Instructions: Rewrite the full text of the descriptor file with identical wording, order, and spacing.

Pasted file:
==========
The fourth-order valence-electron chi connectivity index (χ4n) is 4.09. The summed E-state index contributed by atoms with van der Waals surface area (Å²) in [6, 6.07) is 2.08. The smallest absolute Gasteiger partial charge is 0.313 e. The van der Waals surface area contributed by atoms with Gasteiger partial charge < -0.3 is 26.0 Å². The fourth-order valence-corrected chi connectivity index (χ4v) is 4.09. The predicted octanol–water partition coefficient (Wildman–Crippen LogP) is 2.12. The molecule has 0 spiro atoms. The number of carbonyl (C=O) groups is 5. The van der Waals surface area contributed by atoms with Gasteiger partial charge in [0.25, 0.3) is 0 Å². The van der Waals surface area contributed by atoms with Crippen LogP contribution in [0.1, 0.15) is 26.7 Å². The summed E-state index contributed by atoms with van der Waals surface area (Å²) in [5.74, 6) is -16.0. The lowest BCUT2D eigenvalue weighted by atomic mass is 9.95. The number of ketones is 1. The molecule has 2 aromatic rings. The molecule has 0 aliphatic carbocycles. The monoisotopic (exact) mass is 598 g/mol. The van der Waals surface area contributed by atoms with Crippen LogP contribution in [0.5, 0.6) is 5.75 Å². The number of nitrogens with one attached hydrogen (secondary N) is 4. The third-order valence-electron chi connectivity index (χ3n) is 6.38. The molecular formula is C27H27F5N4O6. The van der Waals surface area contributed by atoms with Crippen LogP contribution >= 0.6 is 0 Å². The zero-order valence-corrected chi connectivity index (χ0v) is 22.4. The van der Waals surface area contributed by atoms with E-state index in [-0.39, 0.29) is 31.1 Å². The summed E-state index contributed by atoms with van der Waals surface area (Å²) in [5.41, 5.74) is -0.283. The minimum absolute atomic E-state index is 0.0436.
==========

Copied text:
The fourth-order valence-electron chi connectivity index (χ4n) is 4.09. The summed E-state index contributed by atoms with van der Waals surface area (Å²) in [6, 6.07) is 2.08. The smallest absolute Gasteiger partial charge is 0.313 e. The van der Waals surface area contributed by atoms with Gasteiger partial charge < -0.3 is 26.0 Å². The fourth-order valence-corrected chi connectivity index (χ4v) is 4.09. The predicted octanol–water partition coefficient (Wildman–Crippen LogP) is 2.12. The molecule has 0 spiro atoms. The number of carbonyl (C=O) groups is 5. The van der Waals surface area contributed by atoms with Gasteiger partial charge in [0.25, 0.3) is 0 Å². The van der Waals surface area contributed by atoms with Crippen LogP contribution in [0.1, 0.15) is 26.7 Å². The summed E-state index contributed by atoms with van der Waals surface area (Å²) in [5.74, 6) is -16.0. The lowest BCUT2D eigenvalue weighted by atomic mass is 9.95. The number of ketones is 1. The molecule has 2 aromatic rings. The molecule has 0 aliphatic carbocycles. The monoisotopic (exact) mass is 598 g/mol. The van der Waals surface area contributed by atoms with Crippen LogP contribution in [0.5, 0.6) is 5.75 Å². The number of nitrogens with one attached hydrogen (secondary N) is 4. The third-order valence-electron chi connectivity index (χ3n) is 6.38. The molecular formula is C27H27F5N4O6. The van der Waals surface area contributed by atoms with Crippen LogP contribution >= 0.6 is 0 Å². The zero-order valence-corrected chi connectivity index (χ0v) is 22.4. The van der Waals surface area contributed by atoms with E-state index in [-0.39, 0.29) is 31.1 Å². The summed E-state index contributed by atoms with van der Waals surface area (Å²) in [5.41, 5.74) is -0.283. The minimum absolute atomic E-state index is 0.0436.